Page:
April is Alcohol Awareness Month. In the United States, 17.6 million people -- about 1 in every 12 adults --abuse alcohol or are alcohol dependent, according to the U.S. Health and Human Services. In general, more men than women are alcohol dependent or have alcohol problems, and alcohol problems are highest among young adults ages 18-29.
Substance abuse refers to the overindulgence in and dependence on a substance, legal or illegal, leading to effects that are detrimental to the individual's physical health, mental health, and/or the welfare of others. There are many government, private and religious organizations that provide assistance to people with substance abuse problems.
For more information, please visit the following links:
- Descriptions of drugs that are commonly abused can be found on the web sites of both the Drug Enforcement Administration (DEA) and the National Institute on Drug Abuse (NIDA) at http://www.usdoj.gov/dea/concern/concern.htm and http://www.nida.nih.gov/drugpages.html.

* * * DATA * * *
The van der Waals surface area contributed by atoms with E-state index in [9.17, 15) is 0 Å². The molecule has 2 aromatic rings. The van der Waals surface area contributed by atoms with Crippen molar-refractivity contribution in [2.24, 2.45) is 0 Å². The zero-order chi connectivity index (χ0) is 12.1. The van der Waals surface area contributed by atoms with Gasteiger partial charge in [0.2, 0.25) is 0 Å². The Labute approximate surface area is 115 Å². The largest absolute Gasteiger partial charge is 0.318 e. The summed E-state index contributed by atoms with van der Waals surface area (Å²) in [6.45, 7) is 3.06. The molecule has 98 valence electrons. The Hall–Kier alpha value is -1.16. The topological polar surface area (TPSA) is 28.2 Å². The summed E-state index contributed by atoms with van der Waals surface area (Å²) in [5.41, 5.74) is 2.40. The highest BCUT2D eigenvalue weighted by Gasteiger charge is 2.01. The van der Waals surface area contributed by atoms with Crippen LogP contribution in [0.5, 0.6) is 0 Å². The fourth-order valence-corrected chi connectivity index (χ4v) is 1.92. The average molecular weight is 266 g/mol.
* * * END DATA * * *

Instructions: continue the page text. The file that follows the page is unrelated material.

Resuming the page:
- Information on substance abuse for teenagers can be found at http://www.teens.drugabuse.gov/.
- The Substance Abuse and Mental Health Services Administration (SAMHSA) offers statistics on substance abuse.
- Office of National Drug Control Policy
- MedlinePlus: Substance Abuse Topic Problems provides links to a wide range of substance abuse resources.
- The National Drug and Alcohol Treatment Referral Routing Service provides a toll-free telephone number for alcohol and drug information/treatment referral assistance. The number is 1-800-662-HELP (1-800-662-4357). Through this service you can speak directly to a representative concerning substance abuse treatment, request printed material on alcohol or other drugs, or obtain local substance abuse treatment referral information in your state.
- SAMHSA provides an online treatment facility locator where you can find a detox, rehab, halfway house, clinic, or counseling center anywhere in the United States for both alcoholism and drug addiction.
If you are an employer seeking information on workplace substance abuse issues, you can visit the Department of Labor's (DOL) Substance Abuse Information Database (SAID). SAID provides information about and access to hundreds of documents and resources that may assist employers and others to learn about workplace substance abuse issues and develop drug-free workplace programs, such as Working Partners at Work and the Drug-Free Workplace Advisor.
April is Alcohol Awareness Month, a month set aside to recognize the serious problem of alcohol abuse.